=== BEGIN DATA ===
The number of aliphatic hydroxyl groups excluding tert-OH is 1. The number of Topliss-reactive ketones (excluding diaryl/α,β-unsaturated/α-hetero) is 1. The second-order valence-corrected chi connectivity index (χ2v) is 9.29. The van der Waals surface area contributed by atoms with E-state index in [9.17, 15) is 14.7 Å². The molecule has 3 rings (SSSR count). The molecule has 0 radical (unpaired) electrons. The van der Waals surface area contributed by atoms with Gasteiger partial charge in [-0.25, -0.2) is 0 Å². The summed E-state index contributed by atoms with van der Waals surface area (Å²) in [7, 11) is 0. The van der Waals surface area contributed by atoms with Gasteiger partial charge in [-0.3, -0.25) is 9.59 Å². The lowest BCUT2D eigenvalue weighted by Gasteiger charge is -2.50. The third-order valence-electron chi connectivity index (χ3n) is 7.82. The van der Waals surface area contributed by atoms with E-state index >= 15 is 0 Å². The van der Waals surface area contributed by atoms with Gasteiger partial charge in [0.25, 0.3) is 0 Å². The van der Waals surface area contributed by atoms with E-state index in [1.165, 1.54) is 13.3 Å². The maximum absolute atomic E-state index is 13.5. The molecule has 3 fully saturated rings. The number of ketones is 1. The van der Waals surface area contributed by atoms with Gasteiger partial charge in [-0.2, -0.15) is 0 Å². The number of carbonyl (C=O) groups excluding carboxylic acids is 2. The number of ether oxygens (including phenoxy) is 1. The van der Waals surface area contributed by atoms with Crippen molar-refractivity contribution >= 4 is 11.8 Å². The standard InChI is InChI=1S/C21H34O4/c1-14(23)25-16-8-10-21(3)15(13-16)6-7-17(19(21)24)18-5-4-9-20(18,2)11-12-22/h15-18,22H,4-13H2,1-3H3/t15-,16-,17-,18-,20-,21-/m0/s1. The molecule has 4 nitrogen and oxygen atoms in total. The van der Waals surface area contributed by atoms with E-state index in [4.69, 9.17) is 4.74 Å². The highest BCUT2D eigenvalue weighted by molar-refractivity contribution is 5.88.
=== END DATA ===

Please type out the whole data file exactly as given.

The number of aliphatic hydroxyl groups excluding tert-OH is 1. The number of Topliss-reactive ketones (excluding diaryl/α,β-unsaturated/α-hetero) is 1. The second-order valence-corrected chi connectivity index (χ2v) is 9.29. The van der Waals surface area contributed by atoms with E-state index in [9.17, 15) is 14.7 Å². The molecule has 3 rings (SSSR count). The molecule has 0 radical (unpaired) electrons. The van der Waals surface area contributed by atoms with Gasteiger partial charge in [-0.25, -0.2) is 0 Å². The summed E-state index contributed by atoms with van der Waals surface area (Å²) in [7, 11) is 0. The van der Waals surface area contributed by atoms with Gasteiger partial charge in [-0.3, -0.25) is 9.59 Å². The lowest BCUT2D eigenvalue weighted by Gasteiger charge is -2.50. The third-order valence-electron chi connectivity index (χ3n) is 7.82. The van der Waals surface area contributed by atoms with E-state index >= 15 is 0 Å². The van der Waals surface area contributed by atoms with Gasteiger partial charge in [0.25, 0.3) is 0 Å². The van der Waals surface area contributed by atoms with E-state index in [1.165, 1.54) is 13.3 Å². The maximum absolute atomic E-state index is 13.5. The molecule has 3 fully saturated rings. The number of ketones is 1. The van der Waals surface area contributed by atoms with Gasteiger partial charge in [-0.2, -0.15) is 0 Å². The number of carbonyl (C=O) groups excluding carboxylic acids is 2. The number of ether oxygens (including phenoxy) is 1. The van der Waals surface area contributed by atoms with Crippen molar-refractivity contribution >= 4 is 11.8 Å². The standard InChI is InChI=1S/C21H34O4/c1-14(23)25-16-8-10-21(3)15(13-16)6-7-17(19(21)24)18-5-4-9-20(18,2)11-12-22/h15-18,22H,4-13H2,1-3H3/t15-,16-,17-,18-,20-,21-/m0/s1. The molecule has 4 nitrogen and oxygen atoms in total. The van der Waals surface area contributed by atoms with E-state index in [4.69, 9.17) is 4.74 Å². The highest BCUT2D eigenvalue weighted by molar-refractivity contribution is 5.88.